NH Teen Cook Off a treat and challenge for everyone involved
NASHUA, N.H. (AP) — With whisks flying, butter melting, garlic sauteing and knives chopping, the kitchen at Nashua High School North was a cacophony of sounds and smells during Wednesday afternoon’s New Hampshire Teen Cook Off.
Three teams, Nashua, Hollis Brookline and Souhegan competed to see who could make the best, most nutritious school lunch with a few locally sourced ingredients.
The winning team walked away with new aprons, a set of cooking utensils and a chance to win the state championship at Moultonborough Academy on April 7.
Each meal had to meet the current USDA nutritional guidelines, including fat, calorie and sodium content among others.
Recipes were judged on taste, presentation, use of local ingredients and adherence to nutrition and cost guidelines. State Sen. Bette Lasky, UNH dietetic intern Haley Brimmer and Infant Jesus teacher Edith Couchman were the judges.
“This competition speaks to so many things,” Stacey Purslow of N.H. Farm to School said, including “creativity, competition, learning about nutrition, school food service, teamwork,” and more.
Nashua’s team, led by culinary instructor David Quimby, was composed of Maggie Pare, Shawn Boudreau and Grace Angulas. They prepared zucchini noodles with pesto and tomato concasse, Parmesan crusted chicken and garnished with a Parmesan cracker.
“They are three outstanding students who like competition,” Quimby said. “Lately there’s been a focus more on farm to table in schools, to make food less manufactured, (and have) more cooked food. It’s good to see kids interested in that,” he said. “It won’t be my generation that makes a change, it will be theirs.”
Caleb Gannon and Claire Sedon represented the Hollis Brookline team, who won the competition last year. They are led by family consumer science teacher Candice Hancock. The duo prepared a chicken and broccoli fettuccine alfredo.
Souhegan, led by FaCS teacher Paula Garvey, was made up of freshman students Abby Franklin and Paige Colby, who prepared a mediterranean style turkey burger with oven baked carrot and parsnip chips.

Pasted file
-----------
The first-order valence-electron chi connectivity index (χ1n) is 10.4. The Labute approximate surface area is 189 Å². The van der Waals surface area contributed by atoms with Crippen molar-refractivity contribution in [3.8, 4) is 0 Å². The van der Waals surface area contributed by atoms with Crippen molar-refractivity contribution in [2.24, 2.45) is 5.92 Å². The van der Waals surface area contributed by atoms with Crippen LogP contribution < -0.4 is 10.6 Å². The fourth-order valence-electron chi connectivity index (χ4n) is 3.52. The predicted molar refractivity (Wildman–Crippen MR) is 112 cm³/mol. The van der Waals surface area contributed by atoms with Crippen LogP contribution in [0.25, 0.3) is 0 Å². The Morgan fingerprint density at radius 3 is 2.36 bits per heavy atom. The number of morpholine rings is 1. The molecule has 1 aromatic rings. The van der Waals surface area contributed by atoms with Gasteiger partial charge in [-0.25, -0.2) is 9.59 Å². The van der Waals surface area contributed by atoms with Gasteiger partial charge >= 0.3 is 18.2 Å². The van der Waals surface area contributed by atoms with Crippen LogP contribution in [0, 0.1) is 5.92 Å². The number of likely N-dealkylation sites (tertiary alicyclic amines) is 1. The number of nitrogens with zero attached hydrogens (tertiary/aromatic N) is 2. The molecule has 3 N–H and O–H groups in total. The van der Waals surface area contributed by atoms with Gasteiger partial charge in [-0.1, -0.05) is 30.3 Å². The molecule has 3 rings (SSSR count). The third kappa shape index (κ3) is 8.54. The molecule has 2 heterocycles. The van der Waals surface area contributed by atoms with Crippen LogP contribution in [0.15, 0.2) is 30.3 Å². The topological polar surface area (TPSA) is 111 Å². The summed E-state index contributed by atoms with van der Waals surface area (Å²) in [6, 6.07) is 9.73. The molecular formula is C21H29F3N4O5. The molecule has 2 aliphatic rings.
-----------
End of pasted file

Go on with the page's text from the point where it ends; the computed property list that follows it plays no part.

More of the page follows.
Garvey said she thought the competition shows that people can eat good, healthy food without breaking the budget.
Nashua served the judges first, who were immediately wowed by the “professional” looking presentation of the meal, followed by compliments on the juiciness of the chicken.
Hollis Brookline served second, and Brimmer noted they were at a disadvantage since, due to the wait, their meal was not as hot as the first. However, she also said that the fettuccine had just the right amount of alfredo.
“The sauce is perfect,” she said.
Souhegan was the last to serve, but did not suffer because of it. The judges were impressed with the flavors and appreciated the parsnip and carrot alternative to french fries.
“This is the best burger I’ve had in a long while,” Lasky said.
After calculating the scores, Nashua and Souhegan were at a tie. After a great deal of deliberation, Souhegan was declared the winner because the meal felt more like it would be appropriate as a school lunch, whereas Nashua’s dish, they agreed felt more like something they would order for dinner at a restaurant.
“I honestly didn’t think we would win,” Franklin said. “We’re so much younger and the competition was definitely intimidating.”
Colby said she has always enjoyed cooking and baking, whereas Franklin said she did not know how to cook much until Garvey’s class. Both will advance to the state competition.
No matter the outcome, Couchman said of all the competitors, “these are young artists.”
Information from: The Telegraph, http://www.nashuatelegraph.com